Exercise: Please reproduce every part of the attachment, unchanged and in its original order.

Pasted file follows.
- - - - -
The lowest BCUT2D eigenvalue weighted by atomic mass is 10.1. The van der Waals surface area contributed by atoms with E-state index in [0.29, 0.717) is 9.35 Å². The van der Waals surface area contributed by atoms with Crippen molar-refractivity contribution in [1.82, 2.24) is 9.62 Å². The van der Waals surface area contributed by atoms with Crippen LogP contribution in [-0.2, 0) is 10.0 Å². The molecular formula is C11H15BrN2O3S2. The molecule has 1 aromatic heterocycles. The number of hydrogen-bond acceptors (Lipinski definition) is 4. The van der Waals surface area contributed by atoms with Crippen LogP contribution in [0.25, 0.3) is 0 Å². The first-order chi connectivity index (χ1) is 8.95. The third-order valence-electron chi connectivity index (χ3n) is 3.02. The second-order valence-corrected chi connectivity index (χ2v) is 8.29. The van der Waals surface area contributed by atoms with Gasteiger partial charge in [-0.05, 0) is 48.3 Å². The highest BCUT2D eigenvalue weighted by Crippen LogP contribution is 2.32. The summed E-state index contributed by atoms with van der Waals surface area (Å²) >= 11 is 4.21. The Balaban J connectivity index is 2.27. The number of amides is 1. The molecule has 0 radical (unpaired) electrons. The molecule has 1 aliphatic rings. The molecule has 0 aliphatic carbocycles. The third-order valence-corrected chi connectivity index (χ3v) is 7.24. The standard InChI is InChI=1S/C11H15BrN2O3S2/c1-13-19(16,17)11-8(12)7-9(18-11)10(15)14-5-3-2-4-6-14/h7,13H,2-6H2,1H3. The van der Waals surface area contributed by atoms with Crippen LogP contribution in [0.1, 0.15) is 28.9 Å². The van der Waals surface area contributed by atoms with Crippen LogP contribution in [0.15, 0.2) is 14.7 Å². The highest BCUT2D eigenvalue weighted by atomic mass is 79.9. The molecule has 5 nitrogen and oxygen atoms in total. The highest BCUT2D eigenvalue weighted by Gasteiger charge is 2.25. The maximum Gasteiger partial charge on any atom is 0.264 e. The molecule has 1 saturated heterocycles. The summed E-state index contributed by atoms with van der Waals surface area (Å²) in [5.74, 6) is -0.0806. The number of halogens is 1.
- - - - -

The lowest BCUT2D eigenvalue weighted by atomic mass is 10.1. The van der Waals surface area contributed by atoms with E-state index in [0.29, 0.717) is 9.35 Å². The van der Waals surface area contributed by atoms with Crippen molar-refractivity contribution in [1.82, 2.24) is 9.62 Å². The van der Waals surface area contributed by atoms with Crippen LogP contribution in [-0.2, 0) is 10.0 Å². The molecular formula is C11H15BrN2O3S2. The molecule has 1 aromatic heterocycles. The number of hydrogen-bond acceptors (Lipinski definition) is 4. The van der Waals surface area contributed by atoms with Crippen LogP contribution in [0.25, 0.3) is 0 Å². The first-order chi connectivity index (χ1) is 8.95. The third-order valence-electron chi connectivity index (χ3n) is 3.02. The second-order valence-corrected chi connectivity index (χ2v) is 8.29. The van der Waals surface area contributed by atoms with Gasteiger partial charge in [-0.05, 0) is 48.3 Å². The highest BCUT2D eigenvalue weighted by Crippen LogP contribution is 2.32. The summed E-state index contributed by atoms with van der Waals surface area (Å²) >= 11 is 4.21. The Balaban J connectivity index is 2.27. The number of amides is 1. The molecule has 0 radical (unpaired) electrons. The molecule has 1 aliphatic rings. The molecule has 0 aliphatic carbocycles. The third-order valence-corrected chi connectivity index (χ3v) is 7.24. The standard InChI is InChI=1S/C11H15BrN2O3S2/c1-13-19(16,17)11-8(12)7-9(18-11)10(15)14-5-3-2-4-6-14/h7,13H,2-6H2,1H3. The van der Waals surface area contributed by atoms with Crippen LogP contribution in [0.1, 0.15) is 28.9 Å². The van der Waals surface area contributed by atoms with Crippen LogP contribution in [0.15, 0.2) is 14.7 Å². The highest BCUT2D eigenvalue weighted by atomic mass is 79.9. The molecule has 5 nitrogen and oxygen atoms in total. The highest BCUT2D eigenvalue weighted by Gasteiger charge is 2.25. The maximum Gasteiger partial charge on any atom is 0.264 e. The molecule has 1 saturated heterocycles. The summed E-state index contributed by atoms with van der Waals surface area (Å²) in [5.74, 6) is -0.0806. The number of halogens is 1.